About 80% of people in the world have access to electricity. This figure has increased in the last decade, mainly due to increasing urbanization. But despite the fact that more and more people are getting access to electricity we use very different amounts of it.
Using data from the World Energy Council we can compare how much electricity the average electrified household uses in different countries.
In the US typical household power consumption is about 11,700 kWh each year, in France it is 6,400 kWh, in the UK it is 4,600 kWh and in China around 1,300 kWh. The global average electricity consumption for households with electricity was roughly 3,500 kWh in 2016..
There are numerous things that drive these differences, including wealth, physical house size, appliance standards, electricity prices and access to alternative cooking, heating and cooling fuels.
By taking residential electricity use and dividing it by population we can look at how much electricity the average person uses at home in each country.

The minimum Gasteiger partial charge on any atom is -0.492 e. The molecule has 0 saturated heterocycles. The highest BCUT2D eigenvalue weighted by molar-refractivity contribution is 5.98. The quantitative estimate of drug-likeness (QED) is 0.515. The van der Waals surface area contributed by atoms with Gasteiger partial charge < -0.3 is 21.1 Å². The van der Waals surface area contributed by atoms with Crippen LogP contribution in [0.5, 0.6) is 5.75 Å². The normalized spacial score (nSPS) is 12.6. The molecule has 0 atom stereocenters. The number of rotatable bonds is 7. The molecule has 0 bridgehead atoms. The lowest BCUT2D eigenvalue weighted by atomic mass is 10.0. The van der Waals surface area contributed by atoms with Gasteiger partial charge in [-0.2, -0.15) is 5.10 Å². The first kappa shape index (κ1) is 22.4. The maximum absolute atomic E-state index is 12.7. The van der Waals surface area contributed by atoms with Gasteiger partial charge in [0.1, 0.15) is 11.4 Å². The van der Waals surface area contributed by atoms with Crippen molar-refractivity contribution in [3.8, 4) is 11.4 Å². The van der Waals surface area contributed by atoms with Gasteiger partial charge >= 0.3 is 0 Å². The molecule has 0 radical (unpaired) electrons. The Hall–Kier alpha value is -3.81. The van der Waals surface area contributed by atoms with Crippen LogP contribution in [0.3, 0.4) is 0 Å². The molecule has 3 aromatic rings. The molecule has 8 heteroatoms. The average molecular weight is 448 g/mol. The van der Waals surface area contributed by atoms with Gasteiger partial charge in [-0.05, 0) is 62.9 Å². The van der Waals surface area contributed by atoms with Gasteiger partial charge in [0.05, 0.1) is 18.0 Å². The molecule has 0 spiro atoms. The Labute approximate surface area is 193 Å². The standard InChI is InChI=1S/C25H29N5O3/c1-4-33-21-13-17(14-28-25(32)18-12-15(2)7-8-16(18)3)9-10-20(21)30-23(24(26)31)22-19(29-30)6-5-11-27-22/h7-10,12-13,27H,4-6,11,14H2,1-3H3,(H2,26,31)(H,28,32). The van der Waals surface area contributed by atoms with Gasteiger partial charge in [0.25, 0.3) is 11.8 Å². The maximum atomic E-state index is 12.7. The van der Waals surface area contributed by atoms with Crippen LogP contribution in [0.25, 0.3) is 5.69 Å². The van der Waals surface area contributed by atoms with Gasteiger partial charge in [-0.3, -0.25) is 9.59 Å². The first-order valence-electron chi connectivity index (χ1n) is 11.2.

Each American uses about 4,500 kWh per year in their home. This is about six times that of the global average per capita, or more than five times the average for those who have electricity access.
The variation between developed countries is also quite stark. While the US and Canada are up around 4,500 kWh per person the UK and Germany are below 2,000 kWh. In Brazil, Mexico and China per person use is just 500 kWh, but growth is very different. In Brazil residential use per person has been stable over the last 20 years, whereas in Mexico it is up 50% and in China it has increased 600%.
Our household electricity use has been 2,000 kWh each of the last few years, which means it is about 700 kWh per person. We benefit from not using electricity for heating or cooling, although our electric oven is a big source of demand.